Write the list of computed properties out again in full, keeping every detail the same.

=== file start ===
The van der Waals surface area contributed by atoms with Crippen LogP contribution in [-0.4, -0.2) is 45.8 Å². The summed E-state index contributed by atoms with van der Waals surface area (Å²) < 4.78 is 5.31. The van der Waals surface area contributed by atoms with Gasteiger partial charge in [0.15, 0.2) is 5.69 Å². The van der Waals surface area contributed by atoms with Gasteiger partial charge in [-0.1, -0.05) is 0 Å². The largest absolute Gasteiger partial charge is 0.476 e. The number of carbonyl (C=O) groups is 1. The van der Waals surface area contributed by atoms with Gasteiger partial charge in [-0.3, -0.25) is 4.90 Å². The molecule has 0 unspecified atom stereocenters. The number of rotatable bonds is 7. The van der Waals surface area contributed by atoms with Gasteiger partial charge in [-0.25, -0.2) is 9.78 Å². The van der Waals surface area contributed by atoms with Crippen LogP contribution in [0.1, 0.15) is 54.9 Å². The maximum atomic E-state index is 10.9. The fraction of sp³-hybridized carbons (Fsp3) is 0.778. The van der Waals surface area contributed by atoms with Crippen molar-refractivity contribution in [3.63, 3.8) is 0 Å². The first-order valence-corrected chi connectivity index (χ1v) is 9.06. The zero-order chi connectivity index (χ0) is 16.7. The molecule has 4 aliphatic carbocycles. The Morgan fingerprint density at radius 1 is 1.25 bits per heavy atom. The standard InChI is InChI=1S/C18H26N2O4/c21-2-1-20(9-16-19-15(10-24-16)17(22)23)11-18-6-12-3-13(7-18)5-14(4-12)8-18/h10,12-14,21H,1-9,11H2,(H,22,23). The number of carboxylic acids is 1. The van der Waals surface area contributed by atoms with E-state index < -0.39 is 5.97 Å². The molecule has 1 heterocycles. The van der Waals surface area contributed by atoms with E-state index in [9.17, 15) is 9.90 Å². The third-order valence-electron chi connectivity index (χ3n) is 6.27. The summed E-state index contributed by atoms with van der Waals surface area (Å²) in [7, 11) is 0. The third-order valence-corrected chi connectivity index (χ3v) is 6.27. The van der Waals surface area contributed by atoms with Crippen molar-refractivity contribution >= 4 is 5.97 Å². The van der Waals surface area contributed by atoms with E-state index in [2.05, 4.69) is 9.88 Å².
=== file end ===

The van der Waals surface area contributed by atoms with Crippen LogP contribution in [-0.4, -0.2) is 45.8 Å². The summed E-state index contributed by atoms with van der Waals surface area (Å²) < 4.78 is 5.31. The van der Waals surface area contributed by atoms with Gasteiger partial charge in [0.15, 0.2) is 5.69 Å². The van der Waals surface area contributed by atoms with Gasteiger partial charge in [-0.1, -0.05) is 0 Å². The largest absolute Gasteiger partial charge is 0.476 e. The number of carbonyl (C=O) groups is 1. The van der Waals surface area contributed by atoms with Gasteiger partial charge in [-0.3, -0.25) is 4.90 Å². The molecule has 0 unspecified atom stereocenters. The number of rotatable bonds is 7. The van der Waals surface area contributed by atoms with Gasteiger partial charge in [-0.25, -0.2) is 9.78 Å². The van der Waals surface area contributed by atoms with Crippen LogP contribution in [0.1, 0.15) is 54.9 Å². The maximum atomic E-state index is 10.9. The fraction of sp³-hybridized carbons (Fsp3) is 0.778. The van der Waals surface area contributed by atoms with Crippen molar-refractivity contribution in [3.63, 3.8) is 0 Å². The first-order valence-corrected chi connectivity index (χ1v) is 9.06. The zero-order chi connectivity index (χ0) is 16.7. The molecule has 4 aliphatic carbocycles. The Morgan fingerprint density at radius 1 is 1.25 bits per heavy atom. The standard InChI is InChI=1S/C18H26N2O4/c21-2-1-20(9-16-19-15(10-24-16)17(22)23)11-18-6-12-3-13(7-18)5-14(4-12)8-18/h10,12-14,21H,1-9,11H2,(H,22,23). The number of carboxylic acids is 1. The van der Waals surface area contributed by atoms with E-state index < -0.39 is 5.97 Å². The molecule has 1 heterocycles. The van der Waals surface area contributed by atoms with E-state index in [9.17, 15) is 9.90 Å². The third-order valence-electron chi connectivity index (χ3n) is 6.27. The summed E-state index contributed by atoms with van der Waals surface area (Å²) in [7, 11) is 0. The third-order valence-corrected chi connectivity index (χ3v) is 6.27. The van der Waals surface area contributed by atoms with Crippen molar-refractivity contribution >= 4 is 5.97 Å². The van der Waals surface area contributed by atoms with E-state index in [2.05, 4.69) is 9.88 Å².